New York and Connecticut theater reviews and news

Connecticut Theater

"The Drawer Boy"
Westport Country Playhouse, Westport

“The Drawer Boy” is more in the style of an off-Broadway piece—more modest, thoughtful, low-keyed, and less of a crowd-pleaser, than past offerings at summer playhouses. But is there an audience in Westport and environs for this kind of play? It is certainly not spirited summer fare merely meant to entertain. Whatever its flaws, “Drawer Boy” forces audiences to examine questions of life and identity and the workings of the human brain.

Playwright Michael Healey has written a provocative piece, with simple, direct dialogue in a style uniquely his own. (If any writer is called to mind, it is Hemingway.) Repetition of phrases and ideas is particularly effective. And unexpected comic moments come into play, which relieve the underlying tragedy. One speech in which “Hamlet” is analyzed in modern idiom is hilarious.

Yet there are times that “The Drawer Boy” is so low-keyed that it literally falls on its face. The two lengthy monologues which provide background, for example, bring the play’s action to a dead halt.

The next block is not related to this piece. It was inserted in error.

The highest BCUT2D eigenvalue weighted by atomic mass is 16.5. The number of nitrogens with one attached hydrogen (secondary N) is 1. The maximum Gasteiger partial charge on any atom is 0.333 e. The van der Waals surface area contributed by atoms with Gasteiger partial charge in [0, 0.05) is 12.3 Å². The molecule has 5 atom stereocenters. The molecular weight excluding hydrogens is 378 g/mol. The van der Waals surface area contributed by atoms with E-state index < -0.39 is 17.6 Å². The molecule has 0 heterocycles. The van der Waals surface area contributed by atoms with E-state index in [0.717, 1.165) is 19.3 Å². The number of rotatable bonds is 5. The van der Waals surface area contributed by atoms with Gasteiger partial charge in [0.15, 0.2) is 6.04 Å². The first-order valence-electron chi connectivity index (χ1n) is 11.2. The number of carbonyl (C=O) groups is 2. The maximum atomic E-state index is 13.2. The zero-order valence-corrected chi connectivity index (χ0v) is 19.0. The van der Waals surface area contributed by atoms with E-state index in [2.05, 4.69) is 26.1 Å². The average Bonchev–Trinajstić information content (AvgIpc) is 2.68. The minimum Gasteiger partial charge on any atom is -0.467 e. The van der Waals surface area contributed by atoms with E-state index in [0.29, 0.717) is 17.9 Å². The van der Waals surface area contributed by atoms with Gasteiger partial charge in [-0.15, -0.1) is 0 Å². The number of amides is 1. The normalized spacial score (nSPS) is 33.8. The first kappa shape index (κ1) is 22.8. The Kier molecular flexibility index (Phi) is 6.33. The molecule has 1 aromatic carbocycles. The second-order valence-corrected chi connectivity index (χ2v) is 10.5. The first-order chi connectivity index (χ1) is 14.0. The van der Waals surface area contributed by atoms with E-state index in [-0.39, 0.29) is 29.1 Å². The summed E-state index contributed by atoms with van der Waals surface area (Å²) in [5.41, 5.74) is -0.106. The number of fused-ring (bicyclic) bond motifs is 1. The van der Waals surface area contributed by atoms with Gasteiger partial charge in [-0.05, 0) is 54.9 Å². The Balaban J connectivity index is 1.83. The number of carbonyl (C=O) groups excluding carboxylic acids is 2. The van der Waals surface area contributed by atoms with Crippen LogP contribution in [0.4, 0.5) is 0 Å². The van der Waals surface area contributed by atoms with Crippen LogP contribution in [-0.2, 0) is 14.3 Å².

The drama deals with two life-long friends, Angus and Morgan, who have purchased a farm and share its operation. Angus (the “drawer boy” of the play’s title) is mentally disabled, and the other cares for him brusquely but lovingly. The story goes that the Angus had been injured in a car accident during wartime. In his earlier life, he had showed promise as an architect, drawing sketches for their farm buildings. Hence the nickname.

Into their midst wanders Miles, a young man who wants to create a play about farm life. Naturally, a third party living on the premises alters the dynamics drastically. As the play unfolds, the very myth of their earlier lives—and myth it is—is brought into question. How was Angus injured? Is he truly disabled? What are Morgan’s motives in caring for him?

Director John Tillinger never falters as he guides his players—the excellent Michael Countryman, Carson Elrod, and John Bedford Lloyd—through this tale. Countryman, who has the most interesting role as the damaged Angus, creates a fascinating character.

A word is in order for James Noone’s set design—an arrangement of mellow wooden slats—suggesting a farmhouse, indoors and out—through which Kevin Adams’ ever-changing lighting works its magic. The design work adds to the strength of the production, which, under Tillinger’s direction, brings all the elements together.

In all, an interesting, thoughtful piece, which may be a harbinger of things to come at the Playhouse.

-- Irene Backalenick
June 23, 2006

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